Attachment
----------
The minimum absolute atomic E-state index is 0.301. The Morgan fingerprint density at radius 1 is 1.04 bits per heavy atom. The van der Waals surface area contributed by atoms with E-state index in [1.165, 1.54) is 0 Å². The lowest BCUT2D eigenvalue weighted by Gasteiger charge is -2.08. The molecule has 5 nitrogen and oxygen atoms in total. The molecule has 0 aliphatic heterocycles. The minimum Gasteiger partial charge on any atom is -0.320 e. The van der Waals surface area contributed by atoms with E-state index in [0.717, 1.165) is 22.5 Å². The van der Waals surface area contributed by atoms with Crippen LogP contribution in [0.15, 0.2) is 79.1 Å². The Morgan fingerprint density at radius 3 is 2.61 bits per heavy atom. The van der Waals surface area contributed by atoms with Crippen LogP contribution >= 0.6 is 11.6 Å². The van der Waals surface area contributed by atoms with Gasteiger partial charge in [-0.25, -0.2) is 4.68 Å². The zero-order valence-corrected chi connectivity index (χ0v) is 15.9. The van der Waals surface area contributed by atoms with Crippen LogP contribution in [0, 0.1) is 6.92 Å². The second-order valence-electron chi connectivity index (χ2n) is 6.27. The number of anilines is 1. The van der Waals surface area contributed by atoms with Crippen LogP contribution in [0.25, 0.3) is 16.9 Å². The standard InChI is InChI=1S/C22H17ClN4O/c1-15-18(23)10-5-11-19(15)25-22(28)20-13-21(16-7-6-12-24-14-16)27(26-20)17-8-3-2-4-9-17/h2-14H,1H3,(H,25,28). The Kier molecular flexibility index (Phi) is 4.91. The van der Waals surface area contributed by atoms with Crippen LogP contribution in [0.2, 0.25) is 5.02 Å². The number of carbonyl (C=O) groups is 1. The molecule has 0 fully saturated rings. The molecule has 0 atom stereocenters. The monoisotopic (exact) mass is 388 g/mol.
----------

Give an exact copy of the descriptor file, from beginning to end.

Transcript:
The minimum absolute atomic E-state index is 0.301. The Morgan fingerprint density at radius 1 is 1.04 bits per heavy atom. The van der Waals surface area contributed by atoms with E-state index in [1.165, 1.54) is 0 Å². The lowest BCUT2D eigenvalue weighted by Gasteiger charge is -2.08. The molecule has 5 nitrogen and oxygen atoms in total. The molecule has 0 aliphatic heterocycles. The minimum Gasteiger partial charge on any atom is -0.320 e. The van der Waals surface area contributed by atoms with E-state index in [0.717, 1.165) is 22.5 Å². The van der Waals surface area contributed by atoms with Crippen LogP contribution in [0.15, 0.2) is 79.1 Å². The Morgan fingerprint density at radius 3 is 2.61 bits per heavy atom. The van der Waals surface area contributed by atoms with Crippen LogP contribution >= 0.6 is 11.6 Å². The van der Waals surface area contributed by atoms with Gasteiger partial charge in [-0.25, -0.2) is 4.68 Å². The zero-order valence-corrected chi connectivity index (χ0v) is 15.9. The van der Waals surface area contributed by atoms with Crippen LogP contribution in [0, 0.1) is 6.92 Å². The second-order valence-electron chi connectivity index (χ2n) is 6.27. The number of anilines is 1. The van der Waals surface area contributed by atoms with Crippen LogP contribution in [0.25, 0.3) is 16.9 Å². The standard InChI is InChI=1S/C22H17ClN4O/c1-15-18(23)10-5-11-19(15)25-22(28)20-13-21(16-7-6-12-24-14-16)27(26-20)17-8-3-2-4-9-17/h2-14H,1H3,(H,25,28). The Kier molecular flexibility index (Phi) is 4.91. The van der Waals surface area contributed by atoms with Crippen LogP contribution in [0.2, 0.25) is 5.02 Å². The number of carbonyl (C=O) groups is 1. The molecule has 0 fully saturated rings. The molecule has 0 atom stereocenters. The monoisotopic (exact) mass is 388 g/mol.